In these early tracks, you’ll hear Lynn Taitt on guitar. With Hop productions, Lynn and Derrick worked very collaboratively, with Lynn composing the guitar and bass line and Derrick arranging the vocals. The two worked closely from 1966 up until 1968, when Derrick Morgan moved to England for a second time to produce records for Pama’s Crab subsidiary. After about a year in England, Derrick returned to Jamaica, and picked back up on his Hop releases, recording in reggae, now that rocksteady had fully transitioned into reggae. We then focused the spotlight on rare Hop reggae releases before playing our favorite cut from the label.

This show is available for you to listen on Mixcloud, right HERE!

Join us on Facebook to find out about future spotlights, Jamaican shows of interest in the So. Cal area and more!

Bovine Ska and Rocksteady 6/9/15: The Viceroys

The Viceroys

The pirate-themed rocksteady of “Ya Ho” on Studio One

We started off this past week’s Bovine Ska and Rocksteady podcast, our second since leaving Boston with two sets of joyous fast ska beginning with The Checkmates “Invisible Ska.”  We ended our first hour with two version to version excursions, ending with Delroy Wilson’s ” I Want To Love You,” followed by Big Youth’s sublime version,”Not Long Ago.”   The second hour began with our spotlight on Studio One vocal group, The Viceroys.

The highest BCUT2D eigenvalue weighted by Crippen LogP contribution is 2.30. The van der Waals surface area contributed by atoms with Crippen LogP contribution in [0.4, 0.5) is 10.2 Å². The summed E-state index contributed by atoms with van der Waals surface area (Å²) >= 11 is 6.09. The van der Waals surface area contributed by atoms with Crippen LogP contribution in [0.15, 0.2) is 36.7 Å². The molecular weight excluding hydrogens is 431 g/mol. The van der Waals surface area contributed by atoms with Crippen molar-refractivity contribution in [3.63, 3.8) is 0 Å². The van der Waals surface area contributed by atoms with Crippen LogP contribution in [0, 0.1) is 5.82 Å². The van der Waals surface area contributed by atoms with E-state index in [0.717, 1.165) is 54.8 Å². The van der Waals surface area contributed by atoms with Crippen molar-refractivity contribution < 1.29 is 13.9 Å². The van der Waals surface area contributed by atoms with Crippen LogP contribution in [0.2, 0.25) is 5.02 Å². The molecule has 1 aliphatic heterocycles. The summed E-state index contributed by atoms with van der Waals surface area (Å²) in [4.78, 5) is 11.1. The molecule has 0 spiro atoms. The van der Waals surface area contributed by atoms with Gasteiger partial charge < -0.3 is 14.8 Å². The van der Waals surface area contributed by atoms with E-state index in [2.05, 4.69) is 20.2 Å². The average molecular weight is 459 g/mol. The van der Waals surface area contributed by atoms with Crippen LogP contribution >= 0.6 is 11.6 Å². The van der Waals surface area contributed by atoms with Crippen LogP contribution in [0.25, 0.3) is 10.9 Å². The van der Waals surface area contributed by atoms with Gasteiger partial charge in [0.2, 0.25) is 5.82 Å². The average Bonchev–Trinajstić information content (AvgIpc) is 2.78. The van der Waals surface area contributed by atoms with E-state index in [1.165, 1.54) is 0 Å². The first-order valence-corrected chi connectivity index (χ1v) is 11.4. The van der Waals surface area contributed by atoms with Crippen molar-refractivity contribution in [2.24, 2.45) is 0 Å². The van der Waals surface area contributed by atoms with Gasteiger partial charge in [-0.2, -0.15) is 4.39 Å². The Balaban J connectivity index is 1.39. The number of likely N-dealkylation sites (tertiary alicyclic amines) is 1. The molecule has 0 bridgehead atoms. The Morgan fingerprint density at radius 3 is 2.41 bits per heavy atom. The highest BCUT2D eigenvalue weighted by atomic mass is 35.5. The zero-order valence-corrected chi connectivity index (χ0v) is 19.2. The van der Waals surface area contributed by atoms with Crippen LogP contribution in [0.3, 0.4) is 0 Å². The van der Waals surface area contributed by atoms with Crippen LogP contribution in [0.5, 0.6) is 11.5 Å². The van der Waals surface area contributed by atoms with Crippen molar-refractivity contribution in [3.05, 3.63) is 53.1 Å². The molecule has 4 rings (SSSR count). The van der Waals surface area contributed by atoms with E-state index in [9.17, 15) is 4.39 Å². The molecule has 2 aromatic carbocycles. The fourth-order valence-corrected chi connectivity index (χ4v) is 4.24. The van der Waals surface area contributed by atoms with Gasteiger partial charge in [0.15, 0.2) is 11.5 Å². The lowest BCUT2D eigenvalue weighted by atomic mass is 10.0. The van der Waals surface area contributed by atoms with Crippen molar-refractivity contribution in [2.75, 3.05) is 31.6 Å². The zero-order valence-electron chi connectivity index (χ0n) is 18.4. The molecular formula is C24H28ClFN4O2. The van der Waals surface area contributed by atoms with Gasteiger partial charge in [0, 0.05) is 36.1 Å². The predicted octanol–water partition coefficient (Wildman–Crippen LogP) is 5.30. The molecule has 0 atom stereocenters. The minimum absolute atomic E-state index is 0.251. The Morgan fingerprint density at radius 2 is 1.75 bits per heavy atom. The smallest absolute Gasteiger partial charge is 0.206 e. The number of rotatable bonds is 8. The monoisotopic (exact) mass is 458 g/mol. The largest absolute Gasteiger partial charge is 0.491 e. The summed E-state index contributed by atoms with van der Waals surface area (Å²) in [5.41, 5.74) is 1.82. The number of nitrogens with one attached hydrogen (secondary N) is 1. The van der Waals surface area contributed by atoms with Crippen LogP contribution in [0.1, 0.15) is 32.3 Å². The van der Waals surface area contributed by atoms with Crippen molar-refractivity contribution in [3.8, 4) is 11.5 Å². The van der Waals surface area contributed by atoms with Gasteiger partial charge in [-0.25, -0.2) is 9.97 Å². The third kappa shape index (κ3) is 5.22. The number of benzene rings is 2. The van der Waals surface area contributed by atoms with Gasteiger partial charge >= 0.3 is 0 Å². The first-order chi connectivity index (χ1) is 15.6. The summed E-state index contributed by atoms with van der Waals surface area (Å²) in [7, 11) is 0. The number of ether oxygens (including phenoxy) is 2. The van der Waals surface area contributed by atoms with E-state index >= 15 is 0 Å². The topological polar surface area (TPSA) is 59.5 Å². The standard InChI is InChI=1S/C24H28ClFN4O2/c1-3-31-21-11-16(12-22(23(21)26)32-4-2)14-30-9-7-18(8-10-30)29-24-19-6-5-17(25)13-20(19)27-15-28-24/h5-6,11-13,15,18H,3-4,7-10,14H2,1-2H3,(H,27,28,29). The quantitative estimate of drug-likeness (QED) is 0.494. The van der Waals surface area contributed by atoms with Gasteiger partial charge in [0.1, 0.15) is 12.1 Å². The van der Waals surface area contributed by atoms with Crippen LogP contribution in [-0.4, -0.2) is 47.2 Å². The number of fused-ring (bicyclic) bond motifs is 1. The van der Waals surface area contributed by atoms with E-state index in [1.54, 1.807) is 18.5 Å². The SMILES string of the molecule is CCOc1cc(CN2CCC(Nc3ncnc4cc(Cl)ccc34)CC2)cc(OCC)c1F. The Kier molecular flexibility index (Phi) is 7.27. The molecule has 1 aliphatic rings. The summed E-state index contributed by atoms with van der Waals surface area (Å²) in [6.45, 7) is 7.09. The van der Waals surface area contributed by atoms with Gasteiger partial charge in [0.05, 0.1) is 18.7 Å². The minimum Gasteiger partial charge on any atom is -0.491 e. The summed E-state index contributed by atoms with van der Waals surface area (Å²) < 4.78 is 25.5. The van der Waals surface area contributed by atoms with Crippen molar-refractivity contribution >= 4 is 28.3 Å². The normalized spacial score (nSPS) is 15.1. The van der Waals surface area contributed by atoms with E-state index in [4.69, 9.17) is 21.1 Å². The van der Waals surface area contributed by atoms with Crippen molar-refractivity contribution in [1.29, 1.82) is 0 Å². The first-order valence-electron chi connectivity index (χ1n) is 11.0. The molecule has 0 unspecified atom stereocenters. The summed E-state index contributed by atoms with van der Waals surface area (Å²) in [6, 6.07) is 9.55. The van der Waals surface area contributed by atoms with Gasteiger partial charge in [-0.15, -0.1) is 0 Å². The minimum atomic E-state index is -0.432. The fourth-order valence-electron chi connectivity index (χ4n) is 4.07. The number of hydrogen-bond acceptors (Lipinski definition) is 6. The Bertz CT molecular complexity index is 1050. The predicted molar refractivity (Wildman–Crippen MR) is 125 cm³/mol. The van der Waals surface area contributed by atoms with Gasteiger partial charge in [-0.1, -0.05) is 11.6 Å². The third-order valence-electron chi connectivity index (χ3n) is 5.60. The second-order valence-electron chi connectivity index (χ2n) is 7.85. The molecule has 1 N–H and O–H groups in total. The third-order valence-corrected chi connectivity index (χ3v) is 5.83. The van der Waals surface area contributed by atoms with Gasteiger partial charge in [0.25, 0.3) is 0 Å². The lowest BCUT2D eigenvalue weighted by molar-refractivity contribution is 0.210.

The Viceroys began singing together after Wesley Tinglin, Daniel Bernard, and Bunny Gayle met in West Kingston near Spanishtown Road. Tinglin had been singing at Joe Higgs’ music classes in the company of Alton Ellis and Ken Boothe, and after picking up some guitar, he was ready to begin to record with a group. The Viceroys first auditioned for Duke Reid with two tracks written by Tinglin, but Duke Reid was not interested. Consequently, the group went over to Coxone Dodd, who recorded their first single, Lose & Gain, a track also written by Tinglin then arranged by Jackie Mittoo and backed by The Soul Vendors and this was the track that kicked off our spotlight on The Viceroys

Yo Ho was inspired by Tinglin’s interest in The Caribbean Reader, which contained stories about Morgan the pirate and other pirates. After their time with Coxone Dodd, which ended with dissatisfaction with the usually disappointing business practices of Studio One, The Viceroys went over to Derrick Morgan. Our second set began with their rocksteady recorded for Derrick Morgan, Lip and Tongue.

You may listen to this podcast on Mixcloud by clicking HERE! Please subscribe to our podcast series while you’re there.

Please join us on Facebook to learn about our future spotlights, reggae and ska shows in the So. Cal area, record shops of note in Los Angeles and more!